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Aspergillosis symptoms, causes and risk factors

This is an infection which is caused by a type of mold. Those illnesses which are resulting from the aspergillosis infection usually affect the respiratory system but their signs and severity vary greatly. Aspergillus is a mold which triggers the illnesses. This mold is everywhere – indoors and outdoors. It is known that the most strains of this mold are harmless but there are some cases when it can cause serious illnesses in people who have asthma [1], underlying lung disease or weakened immune system when they inhale their spores. There are some cases when spores can trigger an allergic reaction. Other people can develop mild to serious lung infections. Invasive aspergillosis is the most serious form of aspergillosis and it is happening when the infection spreads to the blood vessels and beyond. It depends on the type of aspergillosis for the treatment but it can involve antifungal medications and observation or in rare cases people need surgery.

Aspergillosis symptoms, causes and risk factors

Symptoms: Here are the signs and symptoms of aspergillosis which vary depending of the illness that you develop:

  1. Allergic reaction: There are some people who suffer from cystic fibrosis or asthma and who have an allergic reaction to the aspergillus mold. This condition is also known as bronchopulmonary aspergillosis. Here are signs and symptoms of this condition:
  1. Fungal mass: The growth of tangled fungus fibers (that is known as fungus ball) can develop in air spaces (known as cavities) in the lung as part of chronic pulmonary aspergillosis. The name which is used for this type of aspergillosis is simple aspergilloma. It is known that lung cavities can develop in people who have pre – existing lung conditions, such as advanced sarcoidosis, tuberculosis and emphysema. You should know that aspergilloma is a benign condition. It may not produce symptoms or it can produce mild cough only but as the time passes, the underlying condition can worsen and it can lead to [2]:
  • Fatigue
  • Unintentional weight loss
  • Shortness of breath
  • Wheezing
  • A cough which in many cases can bring up blood (hemoptysis), sometimes large amounts
  1. Infection: The most severe form of aspergillosis is invasive pulmonary aspergillosis [3,4]. It is happening when the infection spreads rapidly from the lungs to the brain, skin, kidneys or heart. It is happening only in people who have weak immune system and this is commonly caused by chemotherapy. If this form of aspergilla is untreated, then it can be fatal. It is known that the signs and symptoms of this type of aspergillosis depend on which organs are affected but in general, the invasive aspergillosis can cause:
  • Skin lesions
  • Facial swelling on one side
  • Nosebleed
  • Headaches or eye symptoms
  • Chest or joint pain
  • Shortness of breath
  • Severe bleeding from your lungs
  • Cough that can lead to blood – streaked sputum (hemoptysis)
  • Fever and chills
  1. Other types of aspergillosis: There are some cases when aspergillus can invade areas of the body which are different than lungs, such as sinuses. When your sinuses are affected, then it can cause headache, facial pain, fever, inflammation, drainage that is possibly bloody and a stuffy nose.

Aspergillosis symptoms, causes and risk factors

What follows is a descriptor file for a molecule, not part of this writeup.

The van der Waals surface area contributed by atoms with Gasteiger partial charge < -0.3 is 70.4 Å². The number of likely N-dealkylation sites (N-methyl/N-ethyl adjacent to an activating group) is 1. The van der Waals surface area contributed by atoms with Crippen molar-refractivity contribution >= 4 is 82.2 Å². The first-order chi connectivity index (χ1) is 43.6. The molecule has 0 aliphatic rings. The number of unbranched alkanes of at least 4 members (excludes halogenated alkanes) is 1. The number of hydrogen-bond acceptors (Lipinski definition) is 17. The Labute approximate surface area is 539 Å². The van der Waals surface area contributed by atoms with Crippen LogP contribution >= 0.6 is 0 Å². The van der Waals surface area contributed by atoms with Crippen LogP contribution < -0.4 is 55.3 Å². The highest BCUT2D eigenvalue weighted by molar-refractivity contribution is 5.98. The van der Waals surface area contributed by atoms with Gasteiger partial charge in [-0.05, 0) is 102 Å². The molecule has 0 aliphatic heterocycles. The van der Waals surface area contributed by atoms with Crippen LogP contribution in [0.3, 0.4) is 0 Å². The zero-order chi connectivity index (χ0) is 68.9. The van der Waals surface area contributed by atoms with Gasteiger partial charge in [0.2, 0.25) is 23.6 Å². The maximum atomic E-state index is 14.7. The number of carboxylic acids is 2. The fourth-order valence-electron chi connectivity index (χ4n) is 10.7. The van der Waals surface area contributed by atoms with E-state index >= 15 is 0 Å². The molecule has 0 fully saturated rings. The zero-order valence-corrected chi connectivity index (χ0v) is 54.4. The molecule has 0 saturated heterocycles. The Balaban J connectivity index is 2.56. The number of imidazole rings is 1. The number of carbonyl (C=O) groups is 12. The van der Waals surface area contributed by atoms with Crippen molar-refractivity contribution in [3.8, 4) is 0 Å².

Aspergillosis symptoms, causes and risk factors

Causes: The aspergillus mold is unavoidable because it is found indoors and outdoors. The spores, which are reproductive parts of mold, live indoors and they thrive in insulation, air conditioning and heating ducts and some spices and food. When they are outdoors, then they are found in decaying leaves and compost and on grain crops, trees and plants. Those people who have a healthy immune system and who are exposed to aspergillus on daily basis then it is not a real problem. When the mold spores are inhaled, then the immune system cells surround and destroy them. It is known that those people who have a weakened immune system that is caused from illness or immunosuppressant medications have less infection – fighting cells. This will allow aspergillus to take hold which is invading the lungs and this in the most serious cases other parts of the body. The aspergillosis is not contagious from person to person.

Risk factors: Here are some factors which can increase your risk of aspergillosis [5,6]:

  • Long – term corticosteroid therapy
  • Asthma or cystic fibrosis
  • Lung cavities
  • Low white blood cell level
  • Weakened immune system


[1] Overton NLD, Denning DW, Bowyer P, Simpson A. Genetic susceptibility to allergic bronchopulmonary aspergillosis in asthma: a genetic association study. Allergy, Asthma & Clinical Immunology. 2016;12.

[2] Denning DW, Cadranel J, Beigelman-Aubry C, et al. Chronic pulmonary aspergillosis: rationale and clinical guidelines for diagnosis and management. European Respiratory Journal. 2016;47:45-68.

[3] Reichenberger F, Habicht JM, Gratwohl A, Tamm M. Diagnosis and treatment of invasive pulmonary aspergillosis in neutropenic patients. European Respiratory Journal. 2002;19:743-55.

[4] Bulpa P, Dive A, Sibille Y. Invasive pulmonary aspergillosis in patients with chronic obstructive pulmonary disease. European Respiratory Journal. 2007;30:782-800.

[5] Kaya S, Gençalioğlu E, Sönmez M, Köksal I. The importance of risk factors for the prediction of patients with invasive pulmonary aspergillosis. Revista da Associação Médica Brasileira. 2017;63(9).

[6] Bassiri-Jahromi S. A retrospective study of the risk factors for invasive aspergillosis in Iran. Virology & Mycology. 2013;2(1).

Pardhan Singh
Pardhan Singh
A seasoned natural therapist with degree in Ayurvedic Medicine (BAMS) successful in treating various diseases through Ayurvedic treatments. You can contact Pradhan at [email protected]


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